Tees Valley Biodiversity
- NPPF (National Planning Policy Framework) 2019 revision. Biodiversity net gain in planning now a requirement…
- TV-Local-Biodiversity-species-list 2018 update
- Birds of Conservation Concern in the Tees Valley. March 2018 list has been produced by the Teesmouth Bird Club with input from the Tees Valley Wildlife Trust, British Trust for Ornithology and the RSPB (Royal Society for the Protection of Birds).
- UK Biodiversity Indicators 2017
Making Space for Nature – The Lawton Review 2011
In 2010 the government commissioned an independent review of England’s wildlife sites and the connections between them. Led by Professor Sir John Lawton, the review was set up to look at our wildlife sites and whether they are capable of responding and adapting to the growing challenges of climate change and other demands on our land. ‘Making space for nature’: a review of England’s wildlife sites
The natural choice: securing the value of nature – Natural Environment White Paper 2012
The findings of the review helped to inform the Natural Environment White Paper. Within this paper the government stated: ‘We will establish a clear institutional framework to achieve the recovery of nature: We will establish Local Nature Partnerships (LNPs) to strengthen local action. LNPs will enable local leadership and may operate across administrative boundaries. They will raise awareness about the services and benefits of a healthy natural environment. They will contribute to the green economy and complement Local Enterprise Partnerships, with which we are encouraging them to form strong links’
The for-runner of the Tees Valley Nature Partnership (TVNP) was the Tees Valley Biodiversity Action Plan Partnership (TVBP). Their role was to produce and maintain the Tees Valley ‘Local Biodiversity Action Plan’ (TVBAP) based on locally determined priority habitats and species for the Tees Valley. Although the TVBAP no longer exists as a plan the Natural Assets Working Group of the TVNP still maintains a critical element of the Plan in the form of the TV-Local-Biodiversity-species-list
The TVNP has a wider remit than the TVBP, reflecting a landscape scale/natural capital approach. The TVBP partners carried out an immense amount of research, surveying and actions to conserve and enhance biodiversity across the Tees Valley. The TVNP builds on this legacy and is grateful to the tremendous commitment and effort put in by the organisations and individuals concerned.
National & International picture:
National Biodiversity Gateway. Use it to explore UK biodiversity data, as contributed by participating data providers
How England is implementing international (and EU) commitments Biodiversity 2020: A strategy for England’s wildlife and ecosystem services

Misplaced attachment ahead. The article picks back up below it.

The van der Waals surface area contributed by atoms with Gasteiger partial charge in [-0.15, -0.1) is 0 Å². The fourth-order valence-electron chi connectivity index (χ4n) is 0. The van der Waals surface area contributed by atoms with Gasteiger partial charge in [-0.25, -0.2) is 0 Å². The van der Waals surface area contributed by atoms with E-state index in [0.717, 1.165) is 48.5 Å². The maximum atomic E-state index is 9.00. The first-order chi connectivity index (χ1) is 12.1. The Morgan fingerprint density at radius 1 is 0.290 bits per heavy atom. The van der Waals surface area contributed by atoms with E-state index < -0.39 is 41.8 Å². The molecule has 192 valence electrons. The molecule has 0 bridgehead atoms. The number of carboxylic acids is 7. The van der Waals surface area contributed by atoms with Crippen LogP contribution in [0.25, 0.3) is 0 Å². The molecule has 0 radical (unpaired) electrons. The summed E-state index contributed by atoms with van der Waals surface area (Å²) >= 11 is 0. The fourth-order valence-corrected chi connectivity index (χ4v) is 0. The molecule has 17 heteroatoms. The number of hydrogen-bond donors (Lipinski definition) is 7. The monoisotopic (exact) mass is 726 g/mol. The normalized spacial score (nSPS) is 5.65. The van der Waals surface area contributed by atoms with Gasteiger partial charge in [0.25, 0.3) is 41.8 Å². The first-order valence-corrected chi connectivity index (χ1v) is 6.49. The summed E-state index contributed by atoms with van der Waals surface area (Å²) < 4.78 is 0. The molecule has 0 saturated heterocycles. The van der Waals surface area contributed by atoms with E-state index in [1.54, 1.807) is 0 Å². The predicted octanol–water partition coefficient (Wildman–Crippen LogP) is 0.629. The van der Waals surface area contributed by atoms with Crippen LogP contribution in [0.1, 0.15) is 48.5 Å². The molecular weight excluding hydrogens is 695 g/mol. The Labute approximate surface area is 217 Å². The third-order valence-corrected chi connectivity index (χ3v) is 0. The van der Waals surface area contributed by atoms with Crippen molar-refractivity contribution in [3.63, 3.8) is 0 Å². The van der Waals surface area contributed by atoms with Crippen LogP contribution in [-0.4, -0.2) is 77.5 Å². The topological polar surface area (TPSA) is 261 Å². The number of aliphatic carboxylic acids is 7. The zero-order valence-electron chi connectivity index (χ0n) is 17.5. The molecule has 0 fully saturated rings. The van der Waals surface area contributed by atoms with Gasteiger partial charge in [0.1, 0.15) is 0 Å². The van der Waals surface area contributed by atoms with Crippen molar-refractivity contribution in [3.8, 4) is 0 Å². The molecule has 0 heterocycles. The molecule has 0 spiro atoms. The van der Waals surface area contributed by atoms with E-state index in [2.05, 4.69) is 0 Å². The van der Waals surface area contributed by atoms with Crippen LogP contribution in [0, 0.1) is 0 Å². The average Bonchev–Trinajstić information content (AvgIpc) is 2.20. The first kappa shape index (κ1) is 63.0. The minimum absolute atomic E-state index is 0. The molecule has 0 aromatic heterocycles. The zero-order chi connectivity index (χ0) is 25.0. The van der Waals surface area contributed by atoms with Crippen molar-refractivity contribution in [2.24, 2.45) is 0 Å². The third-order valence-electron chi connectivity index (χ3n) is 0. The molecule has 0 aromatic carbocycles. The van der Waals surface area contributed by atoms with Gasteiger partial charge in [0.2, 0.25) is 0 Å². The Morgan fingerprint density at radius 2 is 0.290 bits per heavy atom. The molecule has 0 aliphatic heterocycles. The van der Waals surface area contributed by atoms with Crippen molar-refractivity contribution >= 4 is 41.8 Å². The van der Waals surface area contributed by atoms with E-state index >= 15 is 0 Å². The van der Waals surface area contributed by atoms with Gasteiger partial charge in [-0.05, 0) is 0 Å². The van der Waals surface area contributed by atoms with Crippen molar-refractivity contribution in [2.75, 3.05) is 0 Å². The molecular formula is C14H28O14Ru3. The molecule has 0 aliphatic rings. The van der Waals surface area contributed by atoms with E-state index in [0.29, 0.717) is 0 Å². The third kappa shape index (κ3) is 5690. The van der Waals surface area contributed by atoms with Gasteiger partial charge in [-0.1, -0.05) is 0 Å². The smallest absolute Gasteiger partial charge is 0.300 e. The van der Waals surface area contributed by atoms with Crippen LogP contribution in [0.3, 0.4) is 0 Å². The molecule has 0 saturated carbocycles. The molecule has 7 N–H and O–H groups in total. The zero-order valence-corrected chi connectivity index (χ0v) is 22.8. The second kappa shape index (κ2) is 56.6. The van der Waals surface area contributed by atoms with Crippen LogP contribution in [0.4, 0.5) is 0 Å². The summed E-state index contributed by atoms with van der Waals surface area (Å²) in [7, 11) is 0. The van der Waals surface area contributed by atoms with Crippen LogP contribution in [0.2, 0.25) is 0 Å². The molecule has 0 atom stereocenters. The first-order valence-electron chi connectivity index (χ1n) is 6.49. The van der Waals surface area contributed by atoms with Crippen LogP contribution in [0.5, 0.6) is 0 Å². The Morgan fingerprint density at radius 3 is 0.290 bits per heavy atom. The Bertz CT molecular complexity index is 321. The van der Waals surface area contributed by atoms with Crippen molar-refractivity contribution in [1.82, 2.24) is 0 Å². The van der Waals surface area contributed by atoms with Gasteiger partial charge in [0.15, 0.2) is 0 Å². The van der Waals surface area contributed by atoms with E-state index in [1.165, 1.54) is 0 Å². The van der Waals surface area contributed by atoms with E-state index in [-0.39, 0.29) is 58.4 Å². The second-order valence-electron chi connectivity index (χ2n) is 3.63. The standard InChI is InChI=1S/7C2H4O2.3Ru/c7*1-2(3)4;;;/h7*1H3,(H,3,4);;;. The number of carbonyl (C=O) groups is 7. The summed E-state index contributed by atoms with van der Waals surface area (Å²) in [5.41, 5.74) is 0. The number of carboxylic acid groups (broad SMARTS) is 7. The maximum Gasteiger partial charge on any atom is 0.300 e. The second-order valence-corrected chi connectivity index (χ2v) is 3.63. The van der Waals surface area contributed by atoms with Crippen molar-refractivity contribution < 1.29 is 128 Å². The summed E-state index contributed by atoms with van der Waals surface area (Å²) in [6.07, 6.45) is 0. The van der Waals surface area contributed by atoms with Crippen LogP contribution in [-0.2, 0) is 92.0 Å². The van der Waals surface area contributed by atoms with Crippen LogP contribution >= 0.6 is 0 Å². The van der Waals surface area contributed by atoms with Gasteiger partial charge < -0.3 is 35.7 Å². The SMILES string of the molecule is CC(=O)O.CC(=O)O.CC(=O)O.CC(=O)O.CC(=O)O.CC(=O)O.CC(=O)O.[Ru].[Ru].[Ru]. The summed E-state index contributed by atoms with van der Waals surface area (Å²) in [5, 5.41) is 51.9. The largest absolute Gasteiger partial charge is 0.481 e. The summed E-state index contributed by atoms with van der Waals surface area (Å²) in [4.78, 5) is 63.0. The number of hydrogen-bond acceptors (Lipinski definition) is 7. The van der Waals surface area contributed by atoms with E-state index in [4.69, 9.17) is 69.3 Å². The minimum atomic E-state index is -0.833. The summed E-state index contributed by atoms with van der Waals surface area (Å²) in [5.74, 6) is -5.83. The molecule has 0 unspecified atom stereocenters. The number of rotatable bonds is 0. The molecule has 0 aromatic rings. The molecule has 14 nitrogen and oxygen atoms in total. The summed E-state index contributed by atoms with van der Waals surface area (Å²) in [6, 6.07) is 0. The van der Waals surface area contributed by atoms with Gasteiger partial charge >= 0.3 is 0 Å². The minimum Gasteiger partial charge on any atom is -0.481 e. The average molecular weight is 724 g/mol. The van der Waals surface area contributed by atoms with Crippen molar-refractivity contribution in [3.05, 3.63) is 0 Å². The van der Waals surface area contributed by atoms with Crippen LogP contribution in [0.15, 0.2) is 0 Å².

Green Infrastructure – GI
Green Infrastructure (GI) incorporates all types of open spaces, water bodies and other environmental features, in both urban and rural areas. This includes parks and gardens, allotments and playing fields, cemeteries and churchyards, woodlands, rivers and wetlands. Strategically planned, appropriately located, well designed and managed GI performs many different functions which in turn deliver multiple environmental, social, health and economic benefits for local communities.
eftec – Centre for Economic & Social Research Sheffield Hallam University report for Defra & Natural England – GI Contribution to Economic Growth
Benefits of a well planned and managed GI include:
• Improved image: helping to attract businesses and inward investment
• Greater sense of place and pride in the local area
• Mitigates for the effects of climate change, e.g. flood alleviation, carbon storage, cooling urban heat islands
• Increased biodiversity by providing habitats for wildlife
• Health and well-being benefits through places for outdoor relaxation, play, recreation and exercise
• Encourages active and sustainable travel by providing cycle and walking routes
• Increased local food and renewable energy production
• Reduced crime and antisocial behaviour.
In the Tees Valley:
The Tees Valley Unlimited Economic and Regeneration Statement of Ambition (2011) recognises that “efforts to promote economic growth must be matched by a continued improvement in the Tees Valley’s quality of place so that it appeals to prospective workers, residents and visitors; helps to further investor confidence and provides attractive settings for new development. Development and effective management of green infrastructure will play a fundamental role in achieving this, as well as directly supporting the development of a low carbon economy”.
Tees Valley Green Infrastructure Strategy provides an overarching framework for strategic green Infrastructure planning and management. Local green infrastructure strategies and delivery plans have been produced by Stockton Borough Counciland Darlington Borough Council and